Evidence of meeting #24 for Electoral Reform in the 42nd Parliament, 1st Session. (The original version is on Parliament’s site, as are the minutes.) The winning word was saskatchewan.

On the agenda

MPs speaking

Also speaking

Michael Boda  Chief Electoral Officer, Elections Saskatchewan
Charles Smith  Associate Professor, St. Thomas More College, University of Saskatchewan, As an Individual
Darla Deguire  Director, Prairie Region, Canadian Labour Congress
Jim Harding  As an Individual
Kenneth Imhoff  As an Individual
Robert Bandurka  As an Individual
Nial Kuyek  As an Individual
John Klein  As an Individual
Ross Keith  As an Individual
Dave A.J. Orban  As an Individual
Lorna Evans  As an Individual
Erich Keser  As an Individual
Patricia Donovan  As an Individual
Calvin Johnson  As an Individual
Patricia Farnese  As an Individual
Jane Anweiler  As an Individual
William Baker  As an Individual
Russ Husum  As an Individual
Lee Ward  Associate Professor of Political Science, Campion College, University of Regina, As an Individual
Carl Cherland  As an Individual
Nancy Carswell  As an Individual
David Sabine  As an Individual
Randall Lebell  As an Individual
Shane Simpson  As an individual
Dastageer Sakhizai  As an individual
D-Jay Krozer  As an Individual
Maria Lewans  As an Individual
Norman L. Petry  As an Individual
Rachel Morgan  As an Individual
Dauna Ditson  As an Individual
Frances Simonson  As an Individual
Rodney Williams  As an Individual
William Clary  As an Individual

8:10 p.m.

As an Individual

David Sabine

Thank you.

8:10 p.m.

Liberal

The Chair Liberal Francis Scarpaleggia

Thank you very much.

I would ask Mr. Shane Simpson to take mike number one.

Mr. Lebell, please provide us with your comments.

8:10 p.m.

Randall Lebell As an Individual

Thank you all very much for taking most of the points that I had written down prior to coming here, but I do have a few left.

I want to make a statement regarding environmental issues. In an era when we face global environmental challenges, we need the most representative, resilient, and dynamic democracy we can muster, so some form of PR is clearly a better system than what we now have, as it fosters a government that is more representative of the people's choices. I believe it will ensure a government that is more accountable, transparent, and responsive to a changing world environment.

Here in Saskatchewan, we have taken the resource sector assault on our chins and we're suffering from a lack of serious regulation. There has been a lot of deregulation on waterways and in the oil sector, and we've got fracking all over the place. We have nuclear industry in the north and deforestation, and oil is affecting many waterways. I think we'll be held accountable for that through interprovincial waterways regulations, and I think that's an important thing to keep in mind.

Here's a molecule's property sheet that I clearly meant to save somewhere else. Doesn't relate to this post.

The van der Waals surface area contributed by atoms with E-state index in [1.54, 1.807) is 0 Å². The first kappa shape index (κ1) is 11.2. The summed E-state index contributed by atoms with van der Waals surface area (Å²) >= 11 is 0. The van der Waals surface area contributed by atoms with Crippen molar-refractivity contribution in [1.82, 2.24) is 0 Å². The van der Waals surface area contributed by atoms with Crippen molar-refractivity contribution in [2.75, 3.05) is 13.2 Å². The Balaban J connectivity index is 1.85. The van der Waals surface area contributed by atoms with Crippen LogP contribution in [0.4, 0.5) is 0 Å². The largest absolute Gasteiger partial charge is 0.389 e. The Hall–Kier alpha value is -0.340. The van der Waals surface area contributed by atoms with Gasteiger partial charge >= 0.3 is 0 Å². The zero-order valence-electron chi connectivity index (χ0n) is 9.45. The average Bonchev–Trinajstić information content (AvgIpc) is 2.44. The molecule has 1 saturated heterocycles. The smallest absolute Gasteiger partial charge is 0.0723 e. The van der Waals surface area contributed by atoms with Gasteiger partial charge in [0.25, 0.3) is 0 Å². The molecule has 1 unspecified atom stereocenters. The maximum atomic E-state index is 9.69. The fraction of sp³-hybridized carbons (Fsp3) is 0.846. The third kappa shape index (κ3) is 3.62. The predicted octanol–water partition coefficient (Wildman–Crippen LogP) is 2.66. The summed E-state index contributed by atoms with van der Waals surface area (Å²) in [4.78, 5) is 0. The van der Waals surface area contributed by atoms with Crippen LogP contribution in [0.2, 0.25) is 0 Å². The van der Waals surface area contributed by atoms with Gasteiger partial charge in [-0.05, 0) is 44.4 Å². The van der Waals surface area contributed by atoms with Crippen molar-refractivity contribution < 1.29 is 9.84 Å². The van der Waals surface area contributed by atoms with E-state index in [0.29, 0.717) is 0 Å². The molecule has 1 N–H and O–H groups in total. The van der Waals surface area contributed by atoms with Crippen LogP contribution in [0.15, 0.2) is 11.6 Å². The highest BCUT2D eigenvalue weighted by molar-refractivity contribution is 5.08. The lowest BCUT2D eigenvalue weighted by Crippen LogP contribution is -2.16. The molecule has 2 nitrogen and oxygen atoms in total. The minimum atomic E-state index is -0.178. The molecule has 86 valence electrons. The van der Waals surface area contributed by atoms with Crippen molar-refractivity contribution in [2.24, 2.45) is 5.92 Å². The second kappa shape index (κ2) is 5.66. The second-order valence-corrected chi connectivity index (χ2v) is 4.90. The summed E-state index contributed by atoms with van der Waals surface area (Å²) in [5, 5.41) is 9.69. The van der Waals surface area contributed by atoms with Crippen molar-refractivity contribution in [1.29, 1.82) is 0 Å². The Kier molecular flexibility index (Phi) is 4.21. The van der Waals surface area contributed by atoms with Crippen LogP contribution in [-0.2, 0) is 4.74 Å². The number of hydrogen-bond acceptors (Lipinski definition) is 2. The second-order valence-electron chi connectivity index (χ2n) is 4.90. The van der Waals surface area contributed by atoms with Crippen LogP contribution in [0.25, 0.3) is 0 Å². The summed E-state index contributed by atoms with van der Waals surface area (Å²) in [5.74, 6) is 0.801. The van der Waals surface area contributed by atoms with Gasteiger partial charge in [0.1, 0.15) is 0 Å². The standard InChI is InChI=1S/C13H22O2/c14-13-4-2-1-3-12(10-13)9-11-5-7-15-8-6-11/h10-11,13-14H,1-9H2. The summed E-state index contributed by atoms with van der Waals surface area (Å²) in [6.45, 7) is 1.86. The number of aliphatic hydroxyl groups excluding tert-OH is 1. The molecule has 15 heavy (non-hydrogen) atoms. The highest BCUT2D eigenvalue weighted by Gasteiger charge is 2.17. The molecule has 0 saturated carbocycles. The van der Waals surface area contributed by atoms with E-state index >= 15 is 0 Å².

That's about all I have to say. Thank you very much for the opportunity to appear.

8:15 p.m.

Liberal

The Chair Liberal Francis Scarpaleggia

Thank you very much.

If Mr. Dastageer Sakhizai could take mike number two, we'll listen first to Mr. Shane Simpson.

8:15 p.m.

Shane Simpson As an individual

Thank you very much for the opportunity to speak.

As a business owner and a landowner in Saskatchewan, I am very concerned when a hearing of such importance is held in Saskatchewan in the middle of harvest time when the majority of Saskatchewan farmers and ranchers are in their fields trying to bring in their crops or hay, etc., before another Saskatchewan winter.

When a new government promises a deficit of $10 billion in its first three years and actually spends $30 billion or $30,000 million in its first nine months and then wants to change the way Canadian elections are done, it makes me very concerned.

It is unbelievably arrogant and dangerous to our Canadian democracy when a new government that is already failing on its fiscal promises to Canadians says it now wants to change the way Canadians vote without the consent of the majority of Canadians. I estimate that through a fairly worded referendum, every one of the 26 million people old enough to vote would express their views, and I hope that we have a referendum before something is pushed through without the will of the people.

Thank you.

8:15 p.m.

Liberal

The Chair Liberal Francis Scarpaleggia

Thank you very much.

I want Mr. Krozer to take mike number one, and we'll listen to your comments now, Mr. Sakhizai.